This paper has compared and contrasted two models of sharing digital resources, the Net-University ‘open to all’ model, and the UDENTE ‘open to subscribers’ model. It may be that these two models can be considered as simply occurring at different points on the continuum, from free (total costs of production covered) to commercial (total cost of production fully recovered), and that, as Anderson (2008) has argued, both are based on a new business logic that gives a product away free (educational resources) in order to secure a larger customer base (students registering for other courses). There are advantages and limitations to both approaches, mostly centred around the perceived value of the ‘open’ (Net-University) and ‘membership-only’ (UDENTE) models.

Most specifically, the UDENTE model offers a firmer control over quality and sustainability (membership supported) but has disadvantages in the cost of creation/maintenance of resources and the costs of access. The Net-University model has a wider quality threshold and is co-dependent for sustainability upon mass user engagement in the creation, maintenance and quality control of resources, but it has the advantage that resources are easily available and inexpensive to create and sustain.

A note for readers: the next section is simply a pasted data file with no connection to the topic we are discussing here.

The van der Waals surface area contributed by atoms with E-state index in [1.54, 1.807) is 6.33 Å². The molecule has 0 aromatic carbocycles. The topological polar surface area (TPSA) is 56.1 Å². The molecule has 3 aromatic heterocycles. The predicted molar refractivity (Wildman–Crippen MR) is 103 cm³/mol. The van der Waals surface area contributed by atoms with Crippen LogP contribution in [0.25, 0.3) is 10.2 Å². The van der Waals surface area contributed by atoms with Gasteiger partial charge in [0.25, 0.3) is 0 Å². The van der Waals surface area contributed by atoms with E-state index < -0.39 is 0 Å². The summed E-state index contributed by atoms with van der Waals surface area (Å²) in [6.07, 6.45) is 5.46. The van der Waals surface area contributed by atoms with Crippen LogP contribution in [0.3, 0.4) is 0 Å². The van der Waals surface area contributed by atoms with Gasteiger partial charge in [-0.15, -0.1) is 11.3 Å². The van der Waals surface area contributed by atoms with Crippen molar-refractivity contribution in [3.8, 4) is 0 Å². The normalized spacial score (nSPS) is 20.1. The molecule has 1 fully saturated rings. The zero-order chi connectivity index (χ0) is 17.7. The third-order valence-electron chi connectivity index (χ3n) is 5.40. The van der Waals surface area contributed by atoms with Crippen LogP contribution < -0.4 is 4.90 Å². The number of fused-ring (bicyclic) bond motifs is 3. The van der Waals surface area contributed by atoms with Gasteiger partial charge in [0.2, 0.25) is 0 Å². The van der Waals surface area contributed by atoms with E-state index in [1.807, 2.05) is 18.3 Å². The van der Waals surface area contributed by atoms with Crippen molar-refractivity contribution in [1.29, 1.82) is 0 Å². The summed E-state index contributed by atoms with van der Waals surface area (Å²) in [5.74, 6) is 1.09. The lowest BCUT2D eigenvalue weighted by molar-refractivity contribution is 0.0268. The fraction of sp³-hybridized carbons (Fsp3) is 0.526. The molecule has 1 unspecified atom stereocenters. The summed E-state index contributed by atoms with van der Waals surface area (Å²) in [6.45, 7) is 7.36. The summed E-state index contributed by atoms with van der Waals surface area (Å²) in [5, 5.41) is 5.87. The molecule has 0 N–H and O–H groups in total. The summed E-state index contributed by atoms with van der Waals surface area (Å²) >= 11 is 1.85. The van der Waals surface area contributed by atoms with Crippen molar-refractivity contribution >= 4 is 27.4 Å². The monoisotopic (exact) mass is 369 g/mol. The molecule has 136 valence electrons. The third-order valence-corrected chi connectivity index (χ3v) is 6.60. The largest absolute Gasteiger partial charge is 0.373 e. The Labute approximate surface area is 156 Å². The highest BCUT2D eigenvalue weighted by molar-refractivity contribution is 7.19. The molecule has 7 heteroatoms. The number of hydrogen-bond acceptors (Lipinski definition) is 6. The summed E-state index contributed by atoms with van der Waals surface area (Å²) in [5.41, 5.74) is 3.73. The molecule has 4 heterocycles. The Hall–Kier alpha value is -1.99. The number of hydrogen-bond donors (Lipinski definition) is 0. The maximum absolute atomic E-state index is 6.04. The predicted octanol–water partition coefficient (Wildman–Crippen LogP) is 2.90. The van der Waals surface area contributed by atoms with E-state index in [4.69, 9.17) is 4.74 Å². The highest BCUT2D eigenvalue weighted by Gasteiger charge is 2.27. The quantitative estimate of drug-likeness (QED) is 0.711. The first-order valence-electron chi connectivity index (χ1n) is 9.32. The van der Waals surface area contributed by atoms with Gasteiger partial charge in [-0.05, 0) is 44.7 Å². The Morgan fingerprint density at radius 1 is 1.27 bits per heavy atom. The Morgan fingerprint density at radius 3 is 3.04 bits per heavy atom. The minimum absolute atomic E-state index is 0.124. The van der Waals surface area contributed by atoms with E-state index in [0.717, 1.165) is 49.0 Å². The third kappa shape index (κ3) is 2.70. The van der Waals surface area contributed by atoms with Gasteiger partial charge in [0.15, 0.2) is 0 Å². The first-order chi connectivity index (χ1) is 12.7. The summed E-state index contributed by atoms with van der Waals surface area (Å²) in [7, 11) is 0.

The development of peer evaluation services for OERs (trusted brands) as well as the ability to better contextualise (semantic web) resources may increase confidence in the quality and the value of open-access OERs. Conversely, the more formal structure of the UDENTE model should create a strong brand, augmented by the ability to track and control the availability of the resources (analytics). The membership model may also lead to a tiered repository of resources, with free access to good quality resources being used to draw in paying customers to use other (restricted) resources, or perhaps a ‘pay-for-view’ model similar to iTunes or satellite TV. Market intelligence from the analysis of user statistics of online use may attract the eye of publishers, not least because the alternative may include expensive face-to-face surveys of stakeholder preferences for educational resources.